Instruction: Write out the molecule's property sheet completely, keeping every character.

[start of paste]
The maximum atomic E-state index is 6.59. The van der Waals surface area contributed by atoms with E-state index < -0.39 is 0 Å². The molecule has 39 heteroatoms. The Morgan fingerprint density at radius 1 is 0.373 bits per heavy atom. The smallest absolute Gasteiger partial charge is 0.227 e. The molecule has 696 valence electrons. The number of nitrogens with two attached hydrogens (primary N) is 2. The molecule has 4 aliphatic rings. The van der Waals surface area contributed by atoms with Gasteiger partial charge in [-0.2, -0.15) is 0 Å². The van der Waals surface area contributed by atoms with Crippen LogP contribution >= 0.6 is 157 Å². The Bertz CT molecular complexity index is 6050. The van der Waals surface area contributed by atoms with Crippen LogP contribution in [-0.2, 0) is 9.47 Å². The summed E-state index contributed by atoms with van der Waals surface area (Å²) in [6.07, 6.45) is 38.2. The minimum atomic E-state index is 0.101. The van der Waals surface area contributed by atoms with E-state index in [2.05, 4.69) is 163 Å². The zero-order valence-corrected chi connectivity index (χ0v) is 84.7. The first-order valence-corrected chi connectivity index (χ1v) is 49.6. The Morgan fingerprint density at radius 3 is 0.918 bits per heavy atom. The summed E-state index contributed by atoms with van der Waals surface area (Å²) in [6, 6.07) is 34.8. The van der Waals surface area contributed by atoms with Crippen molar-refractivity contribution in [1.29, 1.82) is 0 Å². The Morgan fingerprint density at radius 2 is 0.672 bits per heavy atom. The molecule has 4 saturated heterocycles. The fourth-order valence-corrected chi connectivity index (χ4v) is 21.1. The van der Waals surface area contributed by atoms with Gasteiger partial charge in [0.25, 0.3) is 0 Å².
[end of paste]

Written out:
The maximum atomic E-state index is 6.59. The van der Waals surface area contributed by atoms with E-state index < -0.39 is 0 Å². The molecule has 39 heteroatoms. The Morgan fingerprint density at radius 1 is 0.373 bits per heavy atom. The smallest absolute Gasteiger partial charge is 0.227 e. The molecule has 696 valence electrons. The number of nitrogens with two attached hydrogens (primary N) is 2. The molecule has 4 aliphatic rings. The van der Waals surface area contributed by atoms with Gasteiger partial charge in [-0.2, -0.15) is 0 Å². The van der Waals surface area contributed by atoms with Crippen LogP contribution >= 0.6 is 157 Å². The Bertz CT molecular complexity index is 6050. The van der Waals surface area contributed by atoms with Crippen LogP contribution in [-0.2, 0) is 9.47 Å². The summed E-state index contributed by atoms with van der Waals surface area (Å²) in [6.07, 6.45) is 38.2. The minimum atomic E-state index is 0.101. The van der Waals surface area contributed by atoms with E-state index in [2.05, 4.69) is 163 Å². The zero-order valence-corrected chi connectivity index (χ0v) is 84.7. The first-order valence-corrected chi connectivity index (χ1v) is 49.6. The Morgan fingerprint density at radius 3 is 0.918 bits per heavy atom. The summed E-state index contributed by atoms with van der Waals surface area (Å²) in [6, 6.07) is 34.8. The van der Waals surface area contributed by atoms with Crippen molar-refractivity contribution in [1.29, 1.82) is 0 Å². The Morgan fingerprint density at radius 2 is 0.672 bits per heavy atom. The molecule has 4 saturated heterocycles. The fourth-order valence-corrected chi connectivity index (χ4v) is 21.1. The van der Waals surface area contributed by atoms with Gasteiger partial charge in [0.25, 0.3) is 0 Å².